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What does a Biden presidency mean for trade?

James Kane explores some of the implications of the US election for a post-Brexit UK–US trade deal 

James Kane explores some of the implications of the US election for a post-Brexit UK–US trade deal 

Leaders across the world have done little to hide their relief at Joe Biden’s victory in the US presidential elections. They hope that it will mean the end of one of the most difficult periods in the history of America’s trading relations with the rest of the world, during which it has provoked a crisis in the multilateral trading system and slammed tariffs of dubious legality on its closest allies’ exports.

The new US president-elect will, on taking office, certainly put the that trading system in a healthier place, if only because he is not openly hostile to it. But the fact that the US will be a more reliable trading partner in general is unlikely to make it an easier one for the UK to negotiate with.

'America First' isn’t going away – at least in substance

Donald Trump was more explicit than any other president in his rhetorical statements about 'America First'. But in reality America always came first – and will continue to for Biden. US trade policy under administrations of both parties has always been about the pursuit of US business interests.

Those interests include the agricultural exports that are so politically challenging for the UK. US agribusiness will still want access to UK markets – including for their hormone-treated beef and, yes, chlorine-washed chicken. Given that Biden’s home state of Delaware is one of the US’s largest chicken producers, it seems unlikely the UK will get a deal without making concessions in this area – indeed, Nick Clegg claims that Biden told him explicitly that “We are not going to sign anything that the chicken farmers of Delaware don’t like!”

Similarly, the American pharmaceutical industry will still want changes to the UK’s system for protecting drug patents and to the way the NHS buys drugs. In the Trans-Pacific Partnership (TPP), negotiated under the Obama administration, the US secured strict rules on drug patents for the benefit of US pharmaceutical companies (which the remaining members found so unpalatable they suspended them when Trump pulled the US out of the TPP). It seems unlikely the US will stop pushing for such rules, no matter what Biden wants to do with US healthcare domestically.

A UK–US deal will take longer

Trump often expressed enthusiasm for a UK–US trade deal – though whether that enthusiasm would actually have made a deal any easier is open to question. Trade negotiations with the UK seem likely to be a lower priority for Biden, not least because he has so much else on his plate. But beyond the politics, there are also practical issues which will make a deal under the new administration harder.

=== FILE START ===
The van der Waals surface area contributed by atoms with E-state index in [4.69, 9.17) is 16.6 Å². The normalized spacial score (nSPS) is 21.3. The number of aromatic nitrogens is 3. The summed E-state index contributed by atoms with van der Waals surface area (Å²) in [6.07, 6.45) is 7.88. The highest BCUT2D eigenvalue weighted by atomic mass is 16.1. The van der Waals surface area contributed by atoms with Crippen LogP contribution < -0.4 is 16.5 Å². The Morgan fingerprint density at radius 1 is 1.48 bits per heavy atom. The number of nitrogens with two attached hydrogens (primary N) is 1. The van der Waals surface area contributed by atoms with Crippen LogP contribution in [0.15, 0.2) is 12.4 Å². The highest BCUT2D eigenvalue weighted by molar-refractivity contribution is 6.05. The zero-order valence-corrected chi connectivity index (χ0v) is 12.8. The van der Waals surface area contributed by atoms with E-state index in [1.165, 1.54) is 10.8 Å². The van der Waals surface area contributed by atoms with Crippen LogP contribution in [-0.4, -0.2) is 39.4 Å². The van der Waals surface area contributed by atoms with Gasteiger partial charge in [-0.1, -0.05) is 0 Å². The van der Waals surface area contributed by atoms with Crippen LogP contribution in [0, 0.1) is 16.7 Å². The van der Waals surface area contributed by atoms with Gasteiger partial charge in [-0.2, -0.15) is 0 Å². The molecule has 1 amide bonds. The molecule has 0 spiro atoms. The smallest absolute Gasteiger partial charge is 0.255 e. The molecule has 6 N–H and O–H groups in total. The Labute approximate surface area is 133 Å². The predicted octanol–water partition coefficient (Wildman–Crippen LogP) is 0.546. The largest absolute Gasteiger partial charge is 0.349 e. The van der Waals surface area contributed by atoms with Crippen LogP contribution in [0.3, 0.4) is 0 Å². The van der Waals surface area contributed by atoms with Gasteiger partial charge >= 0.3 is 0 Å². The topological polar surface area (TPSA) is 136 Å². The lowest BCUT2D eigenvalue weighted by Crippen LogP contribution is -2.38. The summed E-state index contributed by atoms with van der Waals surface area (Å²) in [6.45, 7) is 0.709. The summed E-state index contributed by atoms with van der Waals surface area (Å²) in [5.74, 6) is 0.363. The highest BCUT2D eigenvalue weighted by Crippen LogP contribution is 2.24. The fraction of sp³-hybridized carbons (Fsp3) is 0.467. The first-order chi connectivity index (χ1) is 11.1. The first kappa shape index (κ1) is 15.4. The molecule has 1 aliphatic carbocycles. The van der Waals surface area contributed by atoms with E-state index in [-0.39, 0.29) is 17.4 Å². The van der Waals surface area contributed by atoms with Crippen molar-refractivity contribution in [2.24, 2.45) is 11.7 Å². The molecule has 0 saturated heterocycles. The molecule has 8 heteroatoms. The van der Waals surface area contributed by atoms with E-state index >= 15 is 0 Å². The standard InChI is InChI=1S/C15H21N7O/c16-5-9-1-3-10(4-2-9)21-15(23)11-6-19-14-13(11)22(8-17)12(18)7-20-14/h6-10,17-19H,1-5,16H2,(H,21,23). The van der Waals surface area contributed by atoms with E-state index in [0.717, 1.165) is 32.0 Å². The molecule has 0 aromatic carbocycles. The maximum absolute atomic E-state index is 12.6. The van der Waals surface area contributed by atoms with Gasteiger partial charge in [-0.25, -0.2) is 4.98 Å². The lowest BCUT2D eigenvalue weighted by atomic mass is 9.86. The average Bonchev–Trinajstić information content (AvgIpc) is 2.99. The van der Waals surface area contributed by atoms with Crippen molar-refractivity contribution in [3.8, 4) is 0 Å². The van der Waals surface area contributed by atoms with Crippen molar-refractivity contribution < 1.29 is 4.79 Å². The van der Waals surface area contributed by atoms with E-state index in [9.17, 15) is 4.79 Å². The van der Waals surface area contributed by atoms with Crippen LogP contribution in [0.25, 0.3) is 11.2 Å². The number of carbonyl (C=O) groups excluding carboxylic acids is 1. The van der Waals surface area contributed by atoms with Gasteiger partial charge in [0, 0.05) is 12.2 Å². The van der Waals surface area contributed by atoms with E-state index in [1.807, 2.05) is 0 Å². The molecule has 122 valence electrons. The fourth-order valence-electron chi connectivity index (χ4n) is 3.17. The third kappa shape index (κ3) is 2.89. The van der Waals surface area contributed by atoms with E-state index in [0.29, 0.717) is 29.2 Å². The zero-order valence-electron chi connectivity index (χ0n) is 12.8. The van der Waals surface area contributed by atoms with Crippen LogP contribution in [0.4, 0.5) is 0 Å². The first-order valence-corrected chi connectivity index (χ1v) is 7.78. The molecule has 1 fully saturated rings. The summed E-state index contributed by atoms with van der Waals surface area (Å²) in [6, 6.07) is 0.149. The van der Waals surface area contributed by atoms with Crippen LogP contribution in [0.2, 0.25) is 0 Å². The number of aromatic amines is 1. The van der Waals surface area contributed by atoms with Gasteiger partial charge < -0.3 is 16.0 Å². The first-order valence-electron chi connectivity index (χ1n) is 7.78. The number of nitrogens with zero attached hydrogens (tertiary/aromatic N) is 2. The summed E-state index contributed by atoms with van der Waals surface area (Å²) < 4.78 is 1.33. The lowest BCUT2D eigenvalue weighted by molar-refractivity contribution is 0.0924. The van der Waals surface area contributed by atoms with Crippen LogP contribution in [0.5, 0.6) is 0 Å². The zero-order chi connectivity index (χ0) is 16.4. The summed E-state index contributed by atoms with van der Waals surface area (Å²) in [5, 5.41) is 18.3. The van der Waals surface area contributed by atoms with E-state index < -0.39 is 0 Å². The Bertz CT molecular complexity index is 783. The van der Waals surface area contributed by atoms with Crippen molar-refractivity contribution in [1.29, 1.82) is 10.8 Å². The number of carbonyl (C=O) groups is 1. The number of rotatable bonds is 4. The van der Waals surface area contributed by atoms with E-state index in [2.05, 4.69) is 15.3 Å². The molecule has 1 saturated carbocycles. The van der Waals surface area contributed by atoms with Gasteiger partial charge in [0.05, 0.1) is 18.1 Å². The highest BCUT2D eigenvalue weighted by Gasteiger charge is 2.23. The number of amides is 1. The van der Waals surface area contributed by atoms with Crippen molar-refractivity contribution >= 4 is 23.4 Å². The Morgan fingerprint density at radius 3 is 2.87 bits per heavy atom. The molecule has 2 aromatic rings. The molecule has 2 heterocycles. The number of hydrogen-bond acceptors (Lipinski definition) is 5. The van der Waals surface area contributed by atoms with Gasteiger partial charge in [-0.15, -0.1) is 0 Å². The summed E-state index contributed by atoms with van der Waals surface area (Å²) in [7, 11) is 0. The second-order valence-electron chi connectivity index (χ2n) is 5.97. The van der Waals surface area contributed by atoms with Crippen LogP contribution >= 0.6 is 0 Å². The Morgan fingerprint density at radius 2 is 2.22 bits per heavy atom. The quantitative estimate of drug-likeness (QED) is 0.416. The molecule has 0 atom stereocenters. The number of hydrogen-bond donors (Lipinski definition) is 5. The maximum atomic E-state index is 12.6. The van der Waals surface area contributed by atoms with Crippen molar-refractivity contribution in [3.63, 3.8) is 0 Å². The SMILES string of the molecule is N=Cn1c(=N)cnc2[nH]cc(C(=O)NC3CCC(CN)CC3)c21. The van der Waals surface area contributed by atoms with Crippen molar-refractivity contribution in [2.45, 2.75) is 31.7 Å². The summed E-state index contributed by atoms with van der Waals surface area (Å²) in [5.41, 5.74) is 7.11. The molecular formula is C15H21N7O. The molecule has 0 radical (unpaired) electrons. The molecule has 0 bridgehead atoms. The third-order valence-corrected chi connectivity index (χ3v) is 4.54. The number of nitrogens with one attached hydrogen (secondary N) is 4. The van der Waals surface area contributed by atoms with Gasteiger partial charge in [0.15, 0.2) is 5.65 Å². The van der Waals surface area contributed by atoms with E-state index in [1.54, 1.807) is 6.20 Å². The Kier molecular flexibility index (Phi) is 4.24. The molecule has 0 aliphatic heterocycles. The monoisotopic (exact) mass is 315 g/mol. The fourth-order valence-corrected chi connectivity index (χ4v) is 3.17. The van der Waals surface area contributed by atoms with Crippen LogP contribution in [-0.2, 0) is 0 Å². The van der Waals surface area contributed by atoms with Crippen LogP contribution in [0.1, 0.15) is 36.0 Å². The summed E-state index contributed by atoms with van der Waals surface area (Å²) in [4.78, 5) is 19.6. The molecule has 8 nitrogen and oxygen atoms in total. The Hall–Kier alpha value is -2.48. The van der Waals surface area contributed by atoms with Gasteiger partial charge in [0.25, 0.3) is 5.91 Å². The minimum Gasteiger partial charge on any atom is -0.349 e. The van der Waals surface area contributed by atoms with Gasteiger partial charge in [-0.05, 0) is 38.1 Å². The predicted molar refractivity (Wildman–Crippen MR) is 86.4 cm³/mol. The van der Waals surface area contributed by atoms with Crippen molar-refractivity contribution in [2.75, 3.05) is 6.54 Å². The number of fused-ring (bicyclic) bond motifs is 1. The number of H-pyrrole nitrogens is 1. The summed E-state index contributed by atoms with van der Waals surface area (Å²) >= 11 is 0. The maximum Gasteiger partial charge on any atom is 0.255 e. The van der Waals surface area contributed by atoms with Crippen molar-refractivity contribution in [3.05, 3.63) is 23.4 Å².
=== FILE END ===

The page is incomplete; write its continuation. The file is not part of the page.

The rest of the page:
In the UK, an incoming prime minister needs to find just under 100 ministers, but the permanent civil service stays in post and maintains the continuity of government. In the US, a new president has to appoint around 4,000 officials, many of whom require confirmation by the Senate. Getting the US Trade Representative’s office up and running again is likely to take at least a couple of months after Biden’s inauguration in January.

Even with the best will in the world – which may not be guaranteed if the UK government continues to ignore Biden’s views on its controversial Internal Market Bill – this is likely to make it impossible to conclude a UK–US deal before the president’s 'fast track' authority to sign trade deals (formally Trade Promotion Authority, TPA) expires on 1 July 2021. While the US has signed one FTA without TPA (in 2000, with Jordan), its absence makes the congressional approval procedure much longer and more troublesome. Biden may find that he has more important things on which to use his limited capital with Congress than trying to renew TPA.

US allies will still be expected to take sides against China

One of the keynotes of the Trump administration has been an increasingly confrontational relationship with China. While the tone may change under Biden, the substance, once again, will not. One of the few beliefs that are now shared across the US political spectrum is in the fundamental threat posed by the rise of China. This means that Washington will continue to push its allies to align themselves more clearly with it and against Beijing. The 'poison pill' clause inserted into Trump’s revised trade agreement with Canada and Mexico – which allows the US to pull out of the agreement if either of its partners signs a trade deal with China – seems likely to continue to feature in trade deals under Biden. The pressure applied to US allies to exclude Huawei from their 5G mobile networks mobile networks – applied successfully in the case of the UK – will similarly not let up.

The US election result is unlikely to have a large impact on the UK’s trade policy. True, Washington is likely to be a more predictable partner than in the past four years – and businesses on both sides of the Atlantic will breathe a sigh of relief at the thought of no longer having to worry about new tariffs springing up from one day to the next. But the fundamentals of US trade policy have always been dictated by the US’s economic and political structure. Biden’s trade officials may be more likely to wear a velvet glove than Trump’s were, but the iron fist beneath will not change.

Listen to our Inside Briefing Extra podcast on the Biden presidency

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